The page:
A dilly of a sport

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THE CROSS-POLLINATION OF TENNIS AND BADMINTON PRODUCES SOMETHING AMAZING IN PICKLEBALL

Many residents of the Lowcountry are getting hooked on pickles, but it’s not the kind you find in a jar. It’s the growing sport of pickleball, a more forgiving cousin of tennis seasoned with a few other sports to create something truly unique.

In the Lowcountry, Sun City Hilton Head is ground zero for the burgeoning pickleball scene.  Sun City’s club started in 2005 with fewer than 100 members and has grown to more than several hundred participants. Its members participate in tournaments around the state and around the southern region.

Sun City has 12 community pickleball courts, 8 of which are lighted, making it the premiere spot for the sport in the Lowcountry. But the appeal of this unique hybrid sport has spread quickly, reaching an enthusiastic base on Hilton Head Island.

B. C. Huselton is one of the volunteer organizers at the Island Recreation Center on Hilton Head, and he’s seen pickleball’s popularity explode first-hand.

Typically 35 members of the Hilton Head pickleball club participate weekly but as many as 50 participants have participated in a tournament. His group transforms the center's six basketball courts into pickleball courts by using portable nets and chalk to draw the boundary lines. They use six nets, which allow 24 people to play at a time.

Usually played as a doubles game, pickleball players use wood or graphite paddles, similar to racquetball paddles, to hit a small plastic ball across the net. Depending on how you choose to play it, pickleball can be a leisure activity or a great way to work up a sweat.

“You can get an incredible workout in one hour,” Huselton said. “It’s a much more forgiving sport than tennis.’’

Because of this forgiveness, Huselton said, players can participate at different levels, enjoy the game and not feel overwhelmed.

Pickleball is not only a great form of exercise; but it's also a great social outlet. Players have a good time and meet new friends. And it's not just local residents who show up to play. Visitors from all across the country stop in for a game of pickleball while on Hilton Head.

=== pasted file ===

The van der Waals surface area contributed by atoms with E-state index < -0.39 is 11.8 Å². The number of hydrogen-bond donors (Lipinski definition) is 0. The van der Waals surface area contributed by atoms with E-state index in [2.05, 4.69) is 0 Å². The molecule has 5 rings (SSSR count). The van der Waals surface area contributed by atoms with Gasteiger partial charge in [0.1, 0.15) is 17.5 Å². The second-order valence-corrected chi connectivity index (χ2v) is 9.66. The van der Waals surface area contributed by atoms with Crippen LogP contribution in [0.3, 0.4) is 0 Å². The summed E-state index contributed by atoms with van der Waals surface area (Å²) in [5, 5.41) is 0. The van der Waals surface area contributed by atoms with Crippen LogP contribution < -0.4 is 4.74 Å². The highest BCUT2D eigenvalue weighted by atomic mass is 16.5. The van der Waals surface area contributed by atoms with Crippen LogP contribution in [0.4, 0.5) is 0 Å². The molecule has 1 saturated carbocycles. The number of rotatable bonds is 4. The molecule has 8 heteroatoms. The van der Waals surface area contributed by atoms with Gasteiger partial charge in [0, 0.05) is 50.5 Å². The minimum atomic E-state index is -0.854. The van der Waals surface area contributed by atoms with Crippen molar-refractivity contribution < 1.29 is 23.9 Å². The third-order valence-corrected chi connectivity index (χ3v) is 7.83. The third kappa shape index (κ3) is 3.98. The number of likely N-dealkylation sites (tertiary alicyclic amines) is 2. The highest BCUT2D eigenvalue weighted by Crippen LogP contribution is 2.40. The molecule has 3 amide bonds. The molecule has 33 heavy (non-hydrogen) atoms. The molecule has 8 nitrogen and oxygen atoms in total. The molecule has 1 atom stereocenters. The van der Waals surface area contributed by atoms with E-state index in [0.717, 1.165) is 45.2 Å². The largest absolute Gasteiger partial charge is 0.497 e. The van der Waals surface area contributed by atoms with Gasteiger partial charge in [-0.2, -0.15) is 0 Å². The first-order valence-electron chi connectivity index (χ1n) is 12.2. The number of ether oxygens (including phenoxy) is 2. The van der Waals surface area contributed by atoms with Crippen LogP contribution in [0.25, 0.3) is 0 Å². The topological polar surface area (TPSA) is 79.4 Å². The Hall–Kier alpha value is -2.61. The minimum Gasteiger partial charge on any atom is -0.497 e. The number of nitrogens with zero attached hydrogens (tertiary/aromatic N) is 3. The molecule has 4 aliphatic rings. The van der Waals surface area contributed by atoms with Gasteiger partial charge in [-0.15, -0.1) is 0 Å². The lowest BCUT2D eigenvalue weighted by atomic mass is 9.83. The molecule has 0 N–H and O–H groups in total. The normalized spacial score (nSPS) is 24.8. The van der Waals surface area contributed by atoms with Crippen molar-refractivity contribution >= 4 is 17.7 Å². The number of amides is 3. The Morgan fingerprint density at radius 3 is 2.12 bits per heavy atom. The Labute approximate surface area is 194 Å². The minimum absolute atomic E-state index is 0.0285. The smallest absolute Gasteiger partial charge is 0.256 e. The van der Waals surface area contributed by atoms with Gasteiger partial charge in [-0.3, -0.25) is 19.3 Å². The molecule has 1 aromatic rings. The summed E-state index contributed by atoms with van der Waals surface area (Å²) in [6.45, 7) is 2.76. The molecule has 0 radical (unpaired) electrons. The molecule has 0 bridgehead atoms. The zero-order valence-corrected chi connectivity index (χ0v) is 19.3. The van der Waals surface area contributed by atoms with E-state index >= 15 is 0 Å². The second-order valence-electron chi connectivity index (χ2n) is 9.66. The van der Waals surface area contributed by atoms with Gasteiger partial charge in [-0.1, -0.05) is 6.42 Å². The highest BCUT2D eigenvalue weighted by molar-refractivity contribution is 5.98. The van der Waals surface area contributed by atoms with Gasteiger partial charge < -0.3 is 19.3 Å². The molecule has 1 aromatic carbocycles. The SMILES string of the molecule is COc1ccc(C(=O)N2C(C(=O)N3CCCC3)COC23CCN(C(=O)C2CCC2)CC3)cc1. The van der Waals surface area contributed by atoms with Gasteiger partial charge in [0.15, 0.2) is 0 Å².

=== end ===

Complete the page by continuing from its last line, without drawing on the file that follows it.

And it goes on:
Plus, it gives the Rec Center a chance to get a little more use out of its basketball courts.

“It is a realistic approach to using under utilized facilities,” he added, referring to the use of basketball courts while kids are in school.

In addition to the Rec Center, some of Hilton Head’s famed resorts have started getting in on the action. The Palmetto Dunes Tennis Center recently added pickleball to the line-up of activities, with four pickleball courts located right in front of the Tennis Pro Shop.

The center is attractive for vacationers because it rents out courts by the hour and has special walk-on rates. It also offers several different levels of pickleball clinics for people of all ages,

While pickleball is growing by leaps and bounds today, it has its roots back 50 years ago.

The story goes that after playing golf one summer Saturday in 1965, Joel Pritchard, a congressman from Washington State, and Bill Bell, a successful businessman, returned to Pritchard’s home on Bainbridge Island, WA (near Seattle) to find their families sitting around with nothing to do.

The property had an old badminton court, so Pritchard and Bell looked for some badminton equipment and could not find a full set of rackets. They improvised and started playing with ping-pong paddles and a perforated plastic "whiffle" ball.

At first they placed the net at badminton height of 60 inches and volleyed the ball over the net. As the weekend progressed, the players found that the ball bounced well on the asphalt surface and soon the net was lowered to 36 inches.

The following weekend, Barney McCallum was introduced to the game at Pritchard’s home. Soon, the three men created rules, relying heavily on badminton. They kept in mind the original purpose, which was to provide a game that the whole family could play together.

By 1990, pickleball was being played in all 50 states — indoors and outdoors, in high school gyms and senior centers and in leagues and tournaments with official nets, balls and racquets. The official pickleball Association, USAPA, was chartered as a non-profit corporation in 2005.

Currently, the sport of pickleball is exploding in popularity with well over 2,000 locations on the USAPA’s Places to Play map and over 400,000 players.

Pickleball’s name is derived from the Pritchard family’s maritime pursuits. Frank’s wife, Joan, who was a competitive rower on the island. She sometimes referred to the “pickle boat,” as the slowest vessel in a race.

An ironic name, given the speed with which this unique hybrid sport has spread.